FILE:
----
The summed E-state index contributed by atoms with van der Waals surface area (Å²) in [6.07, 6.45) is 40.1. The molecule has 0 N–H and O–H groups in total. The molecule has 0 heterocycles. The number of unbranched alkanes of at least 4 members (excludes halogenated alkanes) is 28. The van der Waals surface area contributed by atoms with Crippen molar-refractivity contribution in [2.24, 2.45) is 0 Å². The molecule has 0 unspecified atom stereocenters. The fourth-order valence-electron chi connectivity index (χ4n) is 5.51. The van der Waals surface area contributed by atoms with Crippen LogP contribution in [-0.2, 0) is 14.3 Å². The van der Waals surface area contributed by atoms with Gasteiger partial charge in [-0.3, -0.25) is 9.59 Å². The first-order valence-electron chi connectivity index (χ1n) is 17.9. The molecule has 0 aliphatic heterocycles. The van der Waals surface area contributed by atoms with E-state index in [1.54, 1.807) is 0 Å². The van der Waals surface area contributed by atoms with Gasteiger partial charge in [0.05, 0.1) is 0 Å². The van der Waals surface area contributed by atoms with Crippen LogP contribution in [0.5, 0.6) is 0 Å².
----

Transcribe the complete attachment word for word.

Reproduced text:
The summed E-state index contributed by atoms with van der Waals surface area (Å²) in [6.07, 6.45) is 40.1. The molecule has 0 N–H and O–H groups in total. The molecule has 0 heterocycles. The number of unbranched alkanes of at least 4 members (excludes halogenated alkanes) is 28. The van der Waals surface area contributed by atoms with Crippen molar-refractivity contribution in [2.24, 2.45) is 0 Å². The molecule has 0 unspecified atom stereocenters. The fourth-order valence-electron chi connectivity index (χ4n) is 5.51. The van der Waals surface area contributed by atoms with Crippen LogP contribution in [-0.2, 0) is 14.3 Å². The van der Waals surface area contributed by atoms with Gasteiger partial charge in [-0.3, -0.25) is 9.59 Å². The first-order valence-electron chi connectivity index (χ1n) is 17.9. The molecule has 0 aliphatic heterocycles. The van der Waals surface area contributed by atoms with E-state index in [1.54, 1.807) is 0 Å². The van der Waals surface area contributed by atoms with Gasteiger partial charge in [0.05, 0.1) is 0 Å². The van der Waals surface area contributed by atoms with Crippen LogP contribution in [0.5, 0.6) is 0 Å².